Ending division and fostering cooperation for the good of the community was a common theme among candidates for Pine Bluff City Council seats who participated in a Candidate Forum on Thursday night at Breath of Life Church.
Co-sponsored by the Delta Sigma Theta Sorority Inc., BETA and Breath of Life Community Awareness Ministry, the event was moderated by longtime Arkansas journalist and broadcaster Steve Barnes.
“Finally I’m where I belong, behind the pulpit,” Barnes joked as he took his place between the candidate tables at the front of the church sanctuary.
The incumbent candidates up for re-election include Ward 1 Alderwoman Thelma Walker, who is being challenged by the Rev. Milton Jenkins and the Rev. Jesse Turner; Ward 2 Alderman Wayne Easterly, who is being challenged by Glen Brown Jr.; Ward 3 Alderman Bill Brumett, who is being challenged by Sheila Moon and Michael McCray; and Ward 4 Alderman Steven Mays, who is being challenged by Christopher Blunt Sr.
Walker was absent, saying during a post-forum phone call that a family emergency had kept her from attending.
“I couldn’t concentrate and just wasn’t in the right frame of mind for a debate,” Walker said.
Cooperation a must
Barnes took up a theme mentioned in opening statements by the candidates and asked them to discern what is keeping the people of Pine Bluff apart if they are divided in the manner asserted by some of the candidates.
Moon led off the responses.
“We must get away from the mindset of me and mine and you and yours,” Moon said. “If you’re on an airplane flying in first class and the plane goes down, first class is going down right along with those flying in coach. People must realize that black and white alike we will succeed or fail together.”
Mays said that people are in fact cooperating to some degree.
“Pine Bluff is working together,” Mays said. “But so many of our youth have so much hate and anger in their hearts. I’m working with the Dollarway School District and we are making progress in helping the youth there with that anger. There are fewer fights now than there were before.”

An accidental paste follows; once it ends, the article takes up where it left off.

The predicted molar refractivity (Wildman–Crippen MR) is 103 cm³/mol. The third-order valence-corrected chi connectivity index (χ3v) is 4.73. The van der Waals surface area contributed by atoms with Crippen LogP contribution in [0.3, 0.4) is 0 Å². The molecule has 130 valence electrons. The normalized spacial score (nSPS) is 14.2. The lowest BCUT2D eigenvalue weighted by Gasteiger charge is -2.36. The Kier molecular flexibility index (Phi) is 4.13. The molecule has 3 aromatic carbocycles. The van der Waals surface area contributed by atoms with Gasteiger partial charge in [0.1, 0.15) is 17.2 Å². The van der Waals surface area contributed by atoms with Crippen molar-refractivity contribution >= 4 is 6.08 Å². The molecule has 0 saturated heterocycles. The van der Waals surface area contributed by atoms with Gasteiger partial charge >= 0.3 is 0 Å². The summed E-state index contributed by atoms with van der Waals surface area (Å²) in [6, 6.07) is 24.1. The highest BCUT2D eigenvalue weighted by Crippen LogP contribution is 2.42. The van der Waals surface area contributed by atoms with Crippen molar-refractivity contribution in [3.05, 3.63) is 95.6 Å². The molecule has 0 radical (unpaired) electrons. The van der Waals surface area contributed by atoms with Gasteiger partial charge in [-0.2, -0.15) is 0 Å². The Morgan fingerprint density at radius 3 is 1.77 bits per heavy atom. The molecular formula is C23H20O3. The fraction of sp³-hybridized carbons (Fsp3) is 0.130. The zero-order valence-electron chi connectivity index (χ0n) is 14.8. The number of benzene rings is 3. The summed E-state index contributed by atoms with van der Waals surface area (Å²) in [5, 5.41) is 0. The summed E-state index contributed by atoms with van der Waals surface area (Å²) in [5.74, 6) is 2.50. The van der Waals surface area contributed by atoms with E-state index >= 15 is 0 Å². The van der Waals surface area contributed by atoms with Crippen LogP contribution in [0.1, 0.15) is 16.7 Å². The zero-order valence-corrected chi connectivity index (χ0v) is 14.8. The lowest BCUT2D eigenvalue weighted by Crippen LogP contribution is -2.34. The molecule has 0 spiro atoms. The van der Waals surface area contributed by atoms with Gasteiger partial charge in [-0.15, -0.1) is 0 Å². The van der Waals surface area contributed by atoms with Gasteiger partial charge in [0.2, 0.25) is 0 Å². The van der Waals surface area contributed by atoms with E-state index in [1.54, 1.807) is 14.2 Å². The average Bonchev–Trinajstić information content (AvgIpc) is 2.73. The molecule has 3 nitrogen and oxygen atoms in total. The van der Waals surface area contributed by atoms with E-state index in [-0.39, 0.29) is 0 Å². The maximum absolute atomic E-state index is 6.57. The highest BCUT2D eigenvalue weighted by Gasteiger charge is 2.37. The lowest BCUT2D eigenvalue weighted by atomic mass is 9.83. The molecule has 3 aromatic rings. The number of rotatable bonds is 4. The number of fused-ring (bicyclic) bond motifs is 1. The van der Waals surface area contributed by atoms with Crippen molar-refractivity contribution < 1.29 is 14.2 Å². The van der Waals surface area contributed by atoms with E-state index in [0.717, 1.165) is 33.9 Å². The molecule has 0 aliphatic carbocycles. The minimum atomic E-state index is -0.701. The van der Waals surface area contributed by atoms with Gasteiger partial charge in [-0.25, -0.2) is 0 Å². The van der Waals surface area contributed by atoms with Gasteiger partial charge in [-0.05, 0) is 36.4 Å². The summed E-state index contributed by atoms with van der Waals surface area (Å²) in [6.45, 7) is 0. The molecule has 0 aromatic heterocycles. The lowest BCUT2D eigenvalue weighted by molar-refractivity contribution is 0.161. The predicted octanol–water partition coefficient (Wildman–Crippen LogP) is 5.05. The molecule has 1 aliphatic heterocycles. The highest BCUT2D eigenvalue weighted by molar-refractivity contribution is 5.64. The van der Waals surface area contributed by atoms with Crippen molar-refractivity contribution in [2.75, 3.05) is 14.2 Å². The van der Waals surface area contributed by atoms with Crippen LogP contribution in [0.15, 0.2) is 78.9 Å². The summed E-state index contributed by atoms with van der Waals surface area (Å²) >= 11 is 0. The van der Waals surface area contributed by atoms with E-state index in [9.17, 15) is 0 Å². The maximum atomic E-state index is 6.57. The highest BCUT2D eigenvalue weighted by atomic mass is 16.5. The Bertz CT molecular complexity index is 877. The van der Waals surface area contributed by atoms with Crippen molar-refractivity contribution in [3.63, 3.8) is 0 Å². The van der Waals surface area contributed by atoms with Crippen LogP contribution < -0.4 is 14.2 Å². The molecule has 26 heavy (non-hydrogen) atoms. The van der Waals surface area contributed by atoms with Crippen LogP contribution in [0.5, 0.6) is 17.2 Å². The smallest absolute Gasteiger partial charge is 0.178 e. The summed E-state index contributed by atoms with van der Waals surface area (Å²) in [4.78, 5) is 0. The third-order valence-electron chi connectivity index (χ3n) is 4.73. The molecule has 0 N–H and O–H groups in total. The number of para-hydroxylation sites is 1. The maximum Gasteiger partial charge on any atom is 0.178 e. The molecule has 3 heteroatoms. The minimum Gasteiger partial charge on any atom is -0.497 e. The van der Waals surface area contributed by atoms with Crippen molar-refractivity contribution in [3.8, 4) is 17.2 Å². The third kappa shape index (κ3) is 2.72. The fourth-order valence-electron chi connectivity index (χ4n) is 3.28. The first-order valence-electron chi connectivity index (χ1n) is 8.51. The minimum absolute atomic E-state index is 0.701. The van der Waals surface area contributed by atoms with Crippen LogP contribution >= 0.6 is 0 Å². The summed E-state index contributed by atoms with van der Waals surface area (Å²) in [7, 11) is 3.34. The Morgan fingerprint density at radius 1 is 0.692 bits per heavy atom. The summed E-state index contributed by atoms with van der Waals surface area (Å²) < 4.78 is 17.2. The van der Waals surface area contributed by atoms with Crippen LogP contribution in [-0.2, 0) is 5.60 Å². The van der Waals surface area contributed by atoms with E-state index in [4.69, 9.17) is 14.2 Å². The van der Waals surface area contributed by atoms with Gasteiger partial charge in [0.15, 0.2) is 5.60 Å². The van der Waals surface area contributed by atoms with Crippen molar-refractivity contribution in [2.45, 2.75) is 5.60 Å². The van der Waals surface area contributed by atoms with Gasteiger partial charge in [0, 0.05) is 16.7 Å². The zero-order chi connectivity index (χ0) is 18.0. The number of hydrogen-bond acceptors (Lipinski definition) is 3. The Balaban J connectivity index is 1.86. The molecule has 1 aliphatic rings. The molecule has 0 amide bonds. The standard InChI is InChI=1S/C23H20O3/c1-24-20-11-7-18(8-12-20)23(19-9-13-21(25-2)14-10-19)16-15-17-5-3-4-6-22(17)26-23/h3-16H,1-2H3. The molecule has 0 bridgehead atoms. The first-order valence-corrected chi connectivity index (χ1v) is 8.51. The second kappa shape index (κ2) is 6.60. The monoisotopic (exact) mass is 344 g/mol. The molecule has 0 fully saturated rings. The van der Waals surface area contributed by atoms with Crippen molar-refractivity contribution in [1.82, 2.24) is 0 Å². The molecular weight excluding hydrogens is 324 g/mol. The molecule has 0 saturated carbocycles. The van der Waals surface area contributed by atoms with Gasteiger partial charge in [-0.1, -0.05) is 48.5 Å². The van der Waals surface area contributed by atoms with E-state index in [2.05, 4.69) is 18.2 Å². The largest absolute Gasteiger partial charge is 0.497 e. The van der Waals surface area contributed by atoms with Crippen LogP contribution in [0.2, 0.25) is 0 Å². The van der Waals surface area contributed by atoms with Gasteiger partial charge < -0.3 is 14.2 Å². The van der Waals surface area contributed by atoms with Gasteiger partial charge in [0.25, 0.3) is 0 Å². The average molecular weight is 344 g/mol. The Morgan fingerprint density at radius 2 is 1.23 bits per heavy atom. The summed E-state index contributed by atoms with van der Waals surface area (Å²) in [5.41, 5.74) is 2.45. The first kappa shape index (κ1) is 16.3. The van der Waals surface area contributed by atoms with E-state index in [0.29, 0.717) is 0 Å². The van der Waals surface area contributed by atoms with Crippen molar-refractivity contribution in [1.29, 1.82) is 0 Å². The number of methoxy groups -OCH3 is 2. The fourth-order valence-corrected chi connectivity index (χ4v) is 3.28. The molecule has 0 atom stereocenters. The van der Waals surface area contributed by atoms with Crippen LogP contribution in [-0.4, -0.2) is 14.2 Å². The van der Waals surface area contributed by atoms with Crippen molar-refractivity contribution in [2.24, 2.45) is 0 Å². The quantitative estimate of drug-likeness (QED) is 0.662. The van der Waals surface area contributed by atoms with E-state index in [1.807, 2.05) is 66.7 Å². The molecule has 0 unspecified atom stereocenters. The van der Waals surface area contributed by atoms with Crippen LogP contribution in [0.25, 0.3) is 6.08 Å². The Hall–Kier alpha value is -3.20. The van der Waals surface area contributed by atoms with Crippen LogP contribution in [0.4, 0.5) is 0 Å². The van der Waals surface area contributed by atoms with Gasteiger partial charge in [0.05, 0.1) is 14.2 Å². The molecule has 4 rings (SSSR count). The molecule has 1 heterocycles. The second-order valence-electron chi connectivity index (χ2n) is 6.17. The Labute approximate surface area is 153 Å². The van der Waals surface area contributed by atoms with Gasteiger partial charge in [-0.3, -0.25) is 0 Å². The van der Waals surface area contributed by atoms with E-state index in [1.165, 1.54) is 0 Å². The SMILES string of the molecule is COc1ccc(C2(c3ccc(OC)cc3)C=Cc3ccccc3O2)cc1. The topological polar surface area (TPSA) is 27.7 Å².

Blunt said much of the division could be addressed through better communication between different branches of city government.
“There is a lot of miscommunication between the city council and the commissions,” Blunt said as he offered examples of same taken from his experience as part of the city’s parks and recreation commission. “When it comes to the future of this city, we are not black or white but instead one color.”
Jenkins said a general lack of togetherness is at play.
“I’ve been told that a house divided will not stand,” Jenkins said. “We must work to end this division.”
Turner agreed that color lines must be worked across.
“We cannot succeed unless we realize our common future as a community,” Turner said.
Easterly said things may not be as bad as advertised.
“We’re not as divided as one would think,” Easterly said. “Out in the community people are working together.”
Brown advocated a halt to negativity.
“We have people who live here but who speak negatively about Pine Bluff,” Brown said. “We need to start talking good about the city.”
Brumett also said cooperation is more common in Pine Bluff than the popular narrative goes.
“I wish everybody could have been at the Business Expo breakfast this morning,” Brumett said. “The speakers had positive things to say about our town. I coached softball for a number of years and I always told my players that the word team stands for ‘together everyone achieves more’ and that is the truth. If we all strive together we will achieve more.”
McCray was more direct in his assessment.
“I believe that the division we see in the community is due to a failure in leadership,” McCray said. “Nelson Mandela didn’t seek payback when he was released from prison. Instead he brought together an inclusive coalition that netted him a Nobel Peace Prize. We’re all fighting for a piece of a shrinking pie, so we need to bake a bigger cake.”
The early voting period for the May 20 preferential primary election and nonpartisan election begins at 8 a.m. Monday at the Jefferson County Courthouse.
Early voting will continue from 8 a.m. until 6 p.m. Monday through Friday and Saturday from 10 a.m. until 4 p.m. Saturday, ending at 5 p.m. May 19.